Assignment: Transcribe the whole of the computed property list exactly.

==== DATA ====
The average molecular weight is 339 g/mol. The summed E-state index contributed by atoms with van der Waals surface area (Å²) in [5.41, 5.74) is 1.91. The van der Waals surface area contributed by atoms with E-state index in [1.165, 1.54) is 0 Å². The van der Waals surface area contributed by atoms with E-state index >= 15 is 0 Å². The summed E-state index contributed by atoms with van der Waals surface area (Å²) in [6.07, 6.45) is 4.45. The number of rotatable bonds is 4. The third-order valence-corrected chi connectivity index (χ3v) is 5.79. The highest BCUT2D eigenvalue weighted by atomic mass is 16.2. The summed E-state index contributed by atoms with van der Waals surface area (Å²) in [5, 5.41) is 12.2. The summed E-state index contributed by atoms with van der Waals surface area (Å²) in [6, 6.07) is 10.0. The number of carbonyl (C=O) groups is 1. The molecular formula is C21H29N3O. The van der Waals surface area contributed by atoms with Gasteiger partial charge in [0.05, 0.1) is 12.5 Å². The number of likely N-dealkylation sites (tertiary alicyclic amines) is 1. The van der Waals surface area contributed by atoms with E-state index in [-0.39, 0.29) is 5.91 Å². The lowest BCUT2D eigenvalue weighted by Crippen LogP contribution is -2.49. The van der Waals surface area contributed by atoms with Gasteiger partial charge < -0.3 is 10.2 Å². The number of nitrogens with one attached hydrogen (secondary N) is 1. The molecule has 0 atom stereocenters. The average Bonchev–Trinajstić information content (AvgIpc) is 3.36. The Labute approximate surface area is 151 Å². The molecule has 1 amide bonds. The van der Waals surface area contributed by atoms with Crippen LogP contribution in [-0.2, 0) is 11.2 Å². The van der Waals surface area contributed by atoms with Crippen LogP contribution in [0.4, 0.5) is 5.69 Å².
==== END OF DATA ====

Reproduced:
The average molecular weight is 339 g/mol. The summed E-state index contributed by atoms with van der Waals surface area (Å²) in [5.41, 5.74) is 1.91. The van der Waals surface area contributed by atoms with E-state index in [1.165, 1.54) is 0 Å². The van der Waals surface area contributed by atoms with E-state index >= 15 is 0 Å². The summed E-state index contributed by atoms with van der Waals surface area (Å²) in [6.07, 6.45) is 4.45. The number of rotatable bonds is 4. The third-order valence-corrected chi connectivity index (χ3v) is 5.79. The highest BCUT2D eigenvalue weighted by atomic mass is 16.2. The summed E-state index contributed by atoms with van der Waals surface area (Å²) in [5, 5.41) is 12.2. The summed E-state index contributed by atoms with van der Waals surface area (Å²) in [6, 6.07) is 10.0. The number of carbonyl (C=O) groups is 1. The molecular formula is C21H29N3O. The van der Waals surface area contributed by atoms with Gasteiger partial charge in [0.05, 0.1) is 12.5 Å². The number of likely N-dealkylation sites (tertiary alicyclic amines) is 1. The van der Waals surface area contributed by atoms with E-state index in [-0.39, 0.29) is 5.91 Å². The lowest BCUT2D eigenvalue weighted by Crippen LogP contribution is -2.49. The van der Waals surface area contributed by atoms with Gasteiger partial charge < -0.3 is 10.2 Å². The number of nitrogens with one attached hydrogen (secondary N) is 1. The molecule has 0 atom stereocenters. The average Bonchev–Trinajstić information content (AvgIpc) is 3.36. The Labute approximate surface area is 151 Å². The molecule has 1 amide bonds. The van der Waals surface area contributed by atoms with Crippen LogP contribution in [-0.2, 0) is 11.2 Å². The van der Waals surface area contributed by atoms with Crippen LogP contribution in [0.4, 0.5) is 5.69 Å².